Friday, September 12, 2014

Acute Phase Proteins

The acute phase response is a quickly mobilized non-specific defensive response elicited in response of the host to  infection, tissue injury or inflammation.

Acute phase proteins 

Acute phase proteins have been defined as the proteins whose plasma concentration increases (positive acute phase proteins) or decreases (negative acute phase proteins) during the acute phase responses.

Acute phase proteins: Composition and Resource

APs are synthesized mainly by hepatic cells, the monocytes, and fibroblasts.

Acute phase proteins: Main Functions

1. To help the immune system adapt to various environmental stresses. removal of exogenous substance and necrotic tissue to promote the healing .for example:c-reactive protein c-reactive protein + combine with bacterial wall  activate complement classic pathway promote phagocytosis induce the expression of inflammatory cytokines and tissue factor in monocytes.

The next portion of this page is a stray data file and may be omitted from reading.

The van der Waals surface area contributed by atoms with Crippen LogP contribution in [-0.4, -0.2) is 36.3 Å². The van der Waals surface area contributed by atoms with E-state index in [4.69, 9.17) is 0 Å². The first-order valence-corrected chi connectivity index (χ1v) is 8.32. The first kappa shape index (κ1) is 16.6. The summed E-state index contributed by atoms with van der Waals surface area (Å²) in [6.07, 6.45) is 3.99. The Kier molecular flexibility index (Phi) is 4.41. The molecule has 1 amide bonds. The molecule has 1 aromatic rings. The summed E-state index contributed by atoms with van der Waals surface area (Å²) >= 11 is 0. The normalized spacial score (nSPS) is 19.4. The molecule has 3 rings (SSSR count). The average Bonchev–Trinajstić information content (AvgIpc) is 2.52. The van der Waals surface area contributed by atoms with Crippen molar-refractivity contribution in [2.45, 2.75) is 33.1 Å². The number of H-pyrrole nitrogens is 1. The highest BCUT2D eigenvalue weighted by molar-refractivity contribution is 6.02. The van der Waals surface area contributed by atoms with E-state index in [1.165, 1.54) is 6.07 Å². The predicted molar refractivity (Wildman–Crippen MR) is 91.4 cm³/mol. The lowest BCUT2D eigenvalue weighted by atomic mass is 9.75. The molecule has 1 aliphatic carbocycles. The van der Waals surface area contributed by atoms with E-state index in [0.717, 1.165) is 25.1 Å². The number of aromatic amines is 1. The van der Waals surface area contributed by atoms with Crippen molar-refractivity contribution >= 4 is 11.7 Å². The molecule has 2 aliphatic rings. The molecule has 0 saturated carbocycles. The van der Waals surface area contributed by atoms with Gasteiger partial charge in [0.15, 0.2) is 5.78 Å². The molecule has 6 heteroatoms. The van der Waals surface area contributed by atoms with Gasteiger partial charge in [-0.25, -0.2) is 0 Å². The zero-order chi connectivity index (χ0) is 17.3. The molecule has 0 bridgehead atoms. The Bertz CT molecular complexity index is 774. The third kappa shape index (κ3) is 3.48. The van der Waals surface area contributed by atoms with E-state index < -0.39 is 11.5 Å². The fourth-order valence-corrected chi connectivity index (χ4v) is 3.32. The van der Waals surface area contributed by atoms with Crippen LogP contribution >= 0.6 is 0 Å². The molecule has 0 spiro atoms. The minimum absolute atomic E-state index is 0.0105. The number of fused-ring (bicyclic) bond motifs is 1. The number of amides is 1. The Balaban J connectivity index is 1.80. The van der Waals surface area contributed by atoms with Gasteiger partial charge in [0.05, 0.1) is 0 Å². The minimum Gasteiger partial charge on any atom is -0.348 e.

2. Inhibit the activity of protease: The protease inhibitors can protect tissues from over injuries by protease 
3. up-regulation of fibrinogen in the acute phase response is beneficial  to increasing the hemostatic power and the wound healing
4. ceruloplasmin,haptoglobin and hemopexin can bind copper and heme, and avoid the injuries of tissues by overmany copper and iron. Ceruloplasmin exhibit an antioxidant function against oxidative stress injuries.
5. serum amyloid protein A associated HDL3 seems to facilitate the uptake and removal of cholesterol from moncytes/macrophages at the inflammatory site

Monday, July 28, 2014

The role of liver in material metabolism